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Specialty Aged Beer

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Specialty Aged Beer is a catch-all term for any aged beer other than one of the few defined styles where aging is a characteristic of the style. Aging in itself changes the character of a beer, even in a nonreactive vessel. However, some beers are now aged in unlined oak vessels, which contribute unique character to the beer. These wood-aged beers are sometimes then blended to achieve the desired flavor.

Contents

History of Aged Beer

Brewers have long known that while some beers, especially lighter Session beer styles, are best drunk fresh, stronger beers with more alcohol and more hops can keep well for long periods, and some even develop more interesting or complex characters as they age, as wine does.

In addition, before modern refrigeration became available, brewers in most areas had a limited time in which the temperatures were appropriate for fermentation. This led to the brewing of beers that could be laid down so that beer would be available during the hot summer months. Often these beers were aged in cool caves; this led to the tradition of lagering and eventually to the isolation of lager yeast strains that were more suited to this type of conditioning.

While distillers and winemakers have depended on the character of oak for generations, the use of wood flavors in beer is a twenty-first century innovation. Although beer has been fermented and stored in wooden vessels for centuries, the vessels were usually coated with brewer's pitch or a similar substance to prevent the wood flavors from leaching into the beer.

Then in 2002, William Grant and Sons, the distillers of Glenfidditch whiskey, wanted to age a special whiskey in barrels that had been flavored with ale. They brewed a special ale that was then aged in unlined wooden casks.

The beer was intended to be discarded after maturation. However, the workers at the distillery quickly began saving it for their own use, and eventually it was launched commercially by Innis & Gunn Brewery. Since that time, many other craft brewers have begun experimenting with wood, especially oak.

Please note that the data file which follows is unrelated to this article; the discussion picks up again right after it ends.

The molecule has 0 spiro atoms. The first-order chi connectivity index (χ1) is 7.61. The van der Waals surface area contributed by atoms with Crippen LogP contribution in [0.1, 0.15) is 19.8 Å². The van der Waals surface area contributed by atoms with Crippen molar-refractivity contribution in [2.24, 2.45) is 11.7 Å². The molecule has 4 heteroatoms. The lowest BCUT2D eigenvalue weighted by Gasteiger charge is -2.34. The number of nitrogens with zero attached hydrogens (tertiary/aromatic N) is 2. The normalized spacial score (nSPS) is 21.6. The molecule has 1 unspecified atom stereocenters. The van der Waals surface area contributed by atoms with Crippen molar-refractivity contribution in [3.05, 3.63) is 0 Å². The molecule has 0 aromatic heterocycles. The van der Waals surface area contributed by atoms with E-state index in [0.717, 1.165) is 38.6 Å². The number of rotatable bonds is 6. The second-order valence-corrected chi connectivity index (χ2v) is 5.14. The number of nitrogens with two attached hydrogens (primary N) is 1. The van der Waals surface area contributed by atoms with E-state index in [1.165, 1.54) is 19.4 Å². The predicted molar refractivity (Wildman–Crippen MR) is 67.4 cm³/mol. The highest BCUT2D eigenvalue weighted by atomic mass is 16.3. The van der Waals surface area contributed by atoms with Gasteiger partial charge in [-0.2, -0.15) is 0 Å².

Aging Beer for the Home Brewer

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Competition Styles

The BJCP defines a single style for wood-aged beers. The GABF, on the other hand, recognizes a wide range of styles of aged beer, both with and without a wood-aged character.

BJCP Style Guidelines

Wood-Aged Beer

22C. Wood-Aged Beer Vital Statistics
BJCP Style Guideline Definition (2004)
IBUs: varies SRM: varies; often darker than base style OG: varies; typically above average FG: varies ABV: varies; typically above average
Aroma: Varies with base style. A low to moderate wood- or oak-based aroma is usually present. Fresh wood can occasionally impart raw "green" aromatics, although this character should never be too strong. Other optional aromatics include a low to moderate vanilla, caramel, toffee, toast, or cocoa character, as well as any aromatics associated with alcohol previously stored in the wood (if any). Any alcohol character should be smooth and balanced, not hot. Some background oxidation character is optional, and can take on a pleasant, sherry-like character and not be papery or cardboard-like.
Appearance: Varies with base style. Often darker than the unadulterated base beer style, particularly if toasted/charred oak and/or whiskey/bourbon barrels are used.